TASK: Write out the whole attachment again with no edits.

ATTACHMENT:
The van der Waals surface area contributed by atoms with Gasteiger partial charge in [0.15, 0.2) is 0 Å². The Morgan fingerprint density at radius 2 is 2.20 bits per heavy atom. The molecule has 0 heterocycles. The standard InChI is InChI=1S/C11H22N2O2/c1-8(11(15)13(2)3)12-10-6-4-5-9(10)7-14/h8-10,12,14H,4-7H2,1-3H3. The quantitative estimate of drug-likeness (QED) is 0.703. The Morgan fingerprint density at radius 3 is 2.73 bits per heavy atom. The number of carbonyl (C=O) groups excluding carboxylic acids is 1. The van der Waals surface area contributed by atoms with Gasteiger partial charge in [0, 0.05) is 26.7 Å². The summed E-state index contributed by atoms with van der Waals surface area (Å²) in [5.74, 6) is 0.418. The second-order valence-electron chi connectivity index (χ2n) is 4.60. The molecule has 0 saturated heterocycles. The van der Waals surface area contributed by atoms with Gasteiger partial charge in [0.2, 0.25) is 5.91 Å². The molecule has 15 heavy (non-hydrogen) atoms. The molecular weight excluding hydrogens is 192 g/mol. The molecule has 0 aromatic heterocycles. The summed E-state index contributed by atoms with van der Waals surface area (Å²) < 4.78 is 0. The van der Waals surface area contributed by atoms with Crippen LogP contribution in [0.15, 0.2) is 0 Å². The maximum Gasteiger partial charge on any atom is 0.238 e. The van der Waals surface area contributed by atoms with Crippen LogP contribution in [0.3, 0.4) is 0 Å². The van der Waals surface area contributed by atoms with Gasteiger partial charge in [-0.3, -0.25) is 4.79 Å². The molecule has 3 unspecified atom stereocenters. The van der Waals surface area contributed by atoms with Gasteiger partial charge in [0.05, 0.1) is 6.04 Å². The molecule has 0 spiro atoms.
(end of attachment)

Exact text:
The van der Waals surface area contributed by atoms with Gasteiger partial charge in [0.15, 0.2) is 0 Å². The Morgan fingerprint density at radius 2 is 2.20 bits per heavy atom. The molecule has 0 heterocycles. The standard InChI is InChI=1S/C11H22N2O2/c1-8(11(15)13(2)3)12-10-6-4-5-9(10)7-14/h8-10,12,14H,4-7H2,1-3H3. The quantitative estimate of drug-likeness (QED) is 0.703. The Morgan fingerprint density at radius 3 is 2.73 bits per heavy atom. The number of carbonyl (C=O) groups excluding carboxylic acids is 1. The van der Waals surface area contributed by atoms with Gasteiger partial charge in [0, 0.05) is 26.7 Å². The summed E-state index contributed by atoms with van der Waals surface area (Å²) in [5.74, 6) is 0.418. The second-order valence-electron chi connectivity index (χ2n) is 4.60. The molecule has 0 saturated heterocycles. The van der Waals surface area contributed by atoms with Gasteiger partial charge in [0.2, 0.25) is 5.91 Å². The molecule has 15 heavy (non-hydrogen) atoms. The molecular weight excluding hydrogens is 192 g/mol. The molecule has 0 aromatic heterocycles. The summed E-state index contributed by atoms with van der Waals surface area (Å²) < 4.78 is 0. The van der Waals surface area contributed by atoms with Crippen LogP contribution in [0.15, 0.2) is 0 Å². The maximum Gasteiger partial charge on any atom is 0.238 e. The van der Waals surface area contributed by atoms with Crippen LogP contribution in [0.3, 0.4) is 0 Å². The van der Waals surface area contributed by atoms with Gasteiger partial charge in [-0.3, -0.25) is 4.79 Å². The molecule has 3 unspecified atom stereocenters. The van der Waals surface area contributed by atoms with Gasteiger partial charge in [0.05, 0.1) is 6.04 Å². The molecule has 0 spiro atoms.